What is my map telling me?

Having been an avid reader of this blog we’ll have persuaded you to buy an Ordnance Survey map so you can make the most of your time outdoors. Now you’ve bought your map (thank you very much) you’re sat wondering what the map is telling you. This is where we (being Ordnance Survey and Simon King) come to the rescue.

First of all – let’s look at map symbols …

Each Ordnance Survey map has a legend somewhere on it – could be at the top, bottom or down one of the sides. This legend is unique to the map you are looking at and will help you decipher the symbols that have been used on the map – everything from roads, rights of way, access land, natural features of the land, tourist information symbols and much more.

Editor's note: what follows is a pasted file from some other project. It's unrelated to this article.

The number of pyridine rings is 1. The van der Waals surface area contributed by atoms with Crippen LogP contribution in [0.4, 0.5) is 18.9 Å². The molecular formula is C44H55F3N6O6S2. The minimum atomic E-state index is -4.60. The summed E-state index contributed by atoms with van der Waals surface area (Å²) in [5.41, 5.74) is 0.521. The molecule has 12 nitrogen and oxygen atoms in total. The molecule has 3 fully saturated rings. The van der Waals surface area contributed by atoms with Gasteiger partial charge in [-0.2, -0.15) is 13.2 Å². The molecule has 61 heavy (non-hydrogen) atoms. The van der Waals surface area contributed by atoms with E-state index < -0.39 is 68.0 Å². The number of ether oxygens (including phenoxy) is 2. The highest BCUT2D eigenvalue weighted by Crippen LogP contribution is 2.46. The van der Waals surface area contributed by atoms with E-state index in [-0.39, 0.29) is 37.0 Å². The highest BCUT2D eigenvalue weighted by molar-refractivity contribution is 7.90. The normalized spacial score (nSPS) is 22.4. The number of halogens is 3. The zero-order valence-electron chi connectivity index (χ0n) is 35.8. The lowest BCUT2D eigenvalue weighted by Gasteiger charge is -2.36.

As you look at the map you’ll notice that there are orange/brown lines swirling all over the map. These are contour lines …

The contour lines match up points of the land that are the same height above sea level. As you follow the line around you’ll see a number – this is the height on that line. The number is always written with the top of the number at the top of the hill – so if you are reading the number upside down you are looking down the slope. Always remember that the closer the lines are together the steeper the slope.

Now you know what your map is telling you …

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